The damage to life and limb, taking into consideration the comparative smallness of the communities, had been nothing short of appalling. There was scarcely a home in either of the two towns that had not at least one member among the dead or the injured, and casualties were pouring in from the outlying districts. There were many heartrending cases: mothers deprived at one stroke of fate of all their children, little ones left fatherless and motherless. The injuries, too, were often of a peculiarly terrible nature; the hospital was receiving a constant stream of men, women and children with blackened, grimy faces, their arms and legs broken, their scalps torn, and their bodies hideously lacerated. In one family called Kelly there were three youngsters with internal injuries, and there was a man named Thomas Van Elton who had been whirled through the air for 400 feet, although he weighed 250 lbs., and had almost every bone in his body fractured.

In an engine-house at St. Cloud which had been requisitioned to serve the purpose of a temporary morgue the scene on the first night was so dreadful that it sickened the most hardened of the relief workers. The following description furnished by one of these, is included here not for any morbid reason, but merely because it conveys some approach to an adequate notion of the savage violence of the tornado. "Eighteen lifeless bodies," the report states, "were stretched on the floor in two rows, draped in sheets and blankets, while around and among them men moved with lanterns, uncovering faces, trying to recognise in the distorted features some familiar line in which they might trace relationship. The bodies presented a terrible spectacle. Their clothes were torn into shreds; their faces were black with dirt and gravel ground into their cheeks; their scalps were torn; blood covered the floor. Skulls were crushed, eyes torn from their sockets and tongues protruded from between lips that were cruelly cut and mutilated."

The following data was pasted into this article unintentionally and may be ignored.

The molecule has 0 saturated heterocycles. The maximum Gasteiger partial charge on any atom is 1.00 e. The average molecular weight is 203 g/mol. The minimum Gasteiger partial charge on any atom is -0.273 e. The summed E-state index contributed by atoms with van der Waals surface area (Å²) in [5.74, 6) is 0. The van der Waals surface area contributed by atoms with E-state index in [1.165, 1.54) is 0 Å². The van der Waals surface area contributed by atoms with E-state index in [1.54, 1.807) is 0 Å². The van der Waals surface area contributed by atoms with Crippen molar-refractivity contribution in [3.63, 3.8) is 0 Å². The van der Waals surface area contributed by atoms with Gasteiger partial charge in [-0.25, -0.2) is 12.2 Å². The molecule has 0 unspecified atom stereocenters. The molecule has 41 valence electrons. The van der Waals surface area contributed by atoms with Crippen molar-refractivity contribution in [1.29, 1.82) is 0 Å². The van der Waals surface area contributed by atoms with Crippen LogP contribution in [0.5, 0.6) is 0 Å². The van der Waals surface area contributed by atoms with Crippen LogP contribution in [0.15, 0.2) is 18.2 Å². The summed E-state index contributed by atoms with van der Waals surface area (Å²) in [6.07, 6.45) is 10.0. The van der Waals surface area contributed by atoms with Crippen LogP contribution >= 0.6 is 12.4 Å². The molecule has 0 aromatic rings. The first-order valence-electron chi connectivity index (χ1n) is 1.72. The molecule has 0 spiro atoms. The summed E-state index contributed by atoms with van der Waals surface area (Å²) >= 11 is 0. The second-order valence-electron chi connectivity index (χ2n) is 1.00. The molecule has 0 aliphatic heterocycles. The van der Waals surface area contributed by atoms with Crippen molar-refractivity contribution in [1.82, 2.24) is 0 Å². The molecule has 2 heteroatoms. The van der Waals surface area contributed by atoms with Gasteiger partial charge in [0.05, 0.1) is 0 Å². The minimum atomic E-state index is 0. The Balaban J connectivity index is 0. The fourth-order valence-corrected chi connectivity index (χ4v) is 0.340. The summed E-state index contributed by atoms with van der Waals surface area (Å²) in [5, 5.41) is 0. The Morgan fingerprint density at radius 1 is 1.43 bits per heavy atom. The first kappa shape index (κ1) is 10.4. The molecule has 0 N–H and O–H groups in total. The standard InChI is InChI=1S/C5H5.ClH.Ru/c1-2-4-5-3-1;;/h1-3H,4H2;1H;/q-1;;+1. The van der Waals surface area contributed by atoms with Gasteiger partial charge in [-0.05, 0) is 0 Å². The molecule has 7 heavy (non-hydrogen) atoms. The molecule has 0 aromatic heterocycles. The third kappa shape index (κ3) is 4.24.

The curtain was rung down on this tragic drama of the western prairies a couple of days later, when two thousand sympathisers from the surrounding countryside came thronging into St. Cloud to attend the funeral of the victims. At the cathedral a solemn requiem mass was conducted by Father Stemper, while Fathers Gross and Casper held a similar service in the Church of the Immaculate Conception, following which the bodies were committed to the earth in two vast common graves, one for adults, the other for the little ones. And then, with their sorrow locked away in their hearts, the survivors turned back with sublime courage to the Herculine task of reconstruction, even as their forerunners, the pioneers, had ever sternly subordinated despair and grief to an unwavering faith in the future.